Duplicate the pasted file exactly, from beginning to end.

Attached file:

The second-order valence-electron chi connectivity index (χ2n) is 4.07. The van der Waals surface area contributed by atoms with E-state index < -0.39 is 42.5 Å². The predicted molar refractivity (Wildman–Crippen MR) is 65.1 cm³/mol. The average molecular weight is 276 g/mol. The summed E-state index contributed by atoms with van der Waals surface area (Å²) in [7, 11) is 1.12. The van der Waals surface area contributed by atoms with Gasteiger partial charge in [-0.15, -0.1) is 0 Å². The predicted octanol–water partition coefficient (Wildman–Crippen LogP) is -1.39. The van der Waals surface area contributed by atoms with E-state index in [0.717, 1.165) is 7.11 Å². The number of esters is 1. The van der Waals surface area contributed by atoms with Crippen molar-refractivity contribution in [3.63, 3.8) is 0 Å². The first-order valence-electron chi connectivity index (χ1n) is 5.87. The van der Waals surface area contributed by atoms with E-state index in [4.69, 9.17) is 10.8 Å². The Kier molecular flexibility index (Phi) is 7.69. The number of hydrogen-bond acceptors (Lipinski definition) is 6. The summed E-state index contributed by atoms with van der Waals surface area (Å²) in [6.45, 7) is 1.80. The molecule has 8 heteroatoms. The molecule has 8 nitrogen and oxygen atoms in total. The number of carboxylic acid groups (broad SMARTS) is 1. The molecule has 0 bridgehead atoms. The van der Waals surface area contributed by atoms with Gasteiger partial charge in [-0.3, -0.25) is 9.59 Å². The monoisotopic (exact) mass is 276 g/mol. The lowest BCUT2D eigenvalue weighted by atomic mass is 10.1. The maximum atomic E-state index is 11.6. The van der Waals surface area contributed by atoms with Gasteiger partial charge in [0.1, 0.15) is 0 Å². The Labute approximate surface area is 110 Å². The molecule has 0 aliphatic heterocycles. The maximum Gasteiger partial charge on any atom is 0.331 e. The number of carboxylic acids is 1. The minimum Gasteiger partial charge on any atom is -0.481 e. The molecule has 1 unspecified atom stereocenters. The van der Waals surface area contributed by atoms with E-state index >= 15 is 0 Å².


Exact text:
The second-order valence-electron chi connectivity index (χ2n) is 4.07. The van der Waals surface area contributed by atoms with E-state index < -0.39 is 42.5 Å². The predicted molar refractivity (Wildman–Crippen MR) is 65.1 cm³/mol. The average molecular weight is 276 g/mol. The summed E-state index contributed by atoms with van der Waals surface area (Å²) in [7, 11) is 1.12. The van der Waals surface area contributed by atoms with Gasteiger partial charge in [-0.15, -0.1) is 0 Å². The predicted octanol–water partition coefficient (Wildman–Crippen LogP) is -1.39. The van der Waals surface area contributed by atoms with E-state index in [0.717, 1.165) is 7.11 Å². The number of esters is 1. The van der Waals surface area contributed by atoms with Crippen molar-refractivity contribution in [3.63, 3.8) is 0 Å². The first-order valence-electron chi connectivity index (χ1n) is 5.87. The van der Waals surface area contributed by atoms with E-state index in [4.69, 9.17) is 10.8 Å². The Kier molecular flexibility index (Phi) is 7.69. The number of hydrogen-bond acceptors (Lipinski definition) is 6. The summed E-state index contributed by atoms with van der Waals surface area (Å²) in [6.45, 7) is 1.80. The molecule has 8 heteroatoms. The molecule has 8 nitrogen and oxygen atoms in total. The number of carboxylic acid groups (broad SMARTS) is 1. The molecule has 0 bridgehead atoms. The van der Waals surface area contributed by atoms with Gasteiger partial charge in [-0.3, -0.25) is 9.59 Å². The monoisotopic (exact) mass is 276 g/mol. The lowest BCUT2D eigenvalue weighted by atomic mass is 10.1. The maximum atomic E-state index is 11.6. The van der Waals surface area contributed by atoms with Gasteiger partial charge in [0.1, 0.15) is 0 Å². The Labute approximate surface area is 110 Å². The molecule has 0 aliphatic heterocycles. The maximum Gasteiger partial charge on any atom is 0.331 e. The number of carboxylic acids is 1. The minimum Gasteiger partial charge on any atom is -0.481 e. The molecule has 1 unspecified atom stereocenters. The van der Waals surface area contributed by atoms with E-state index >= 15 is 0 Å².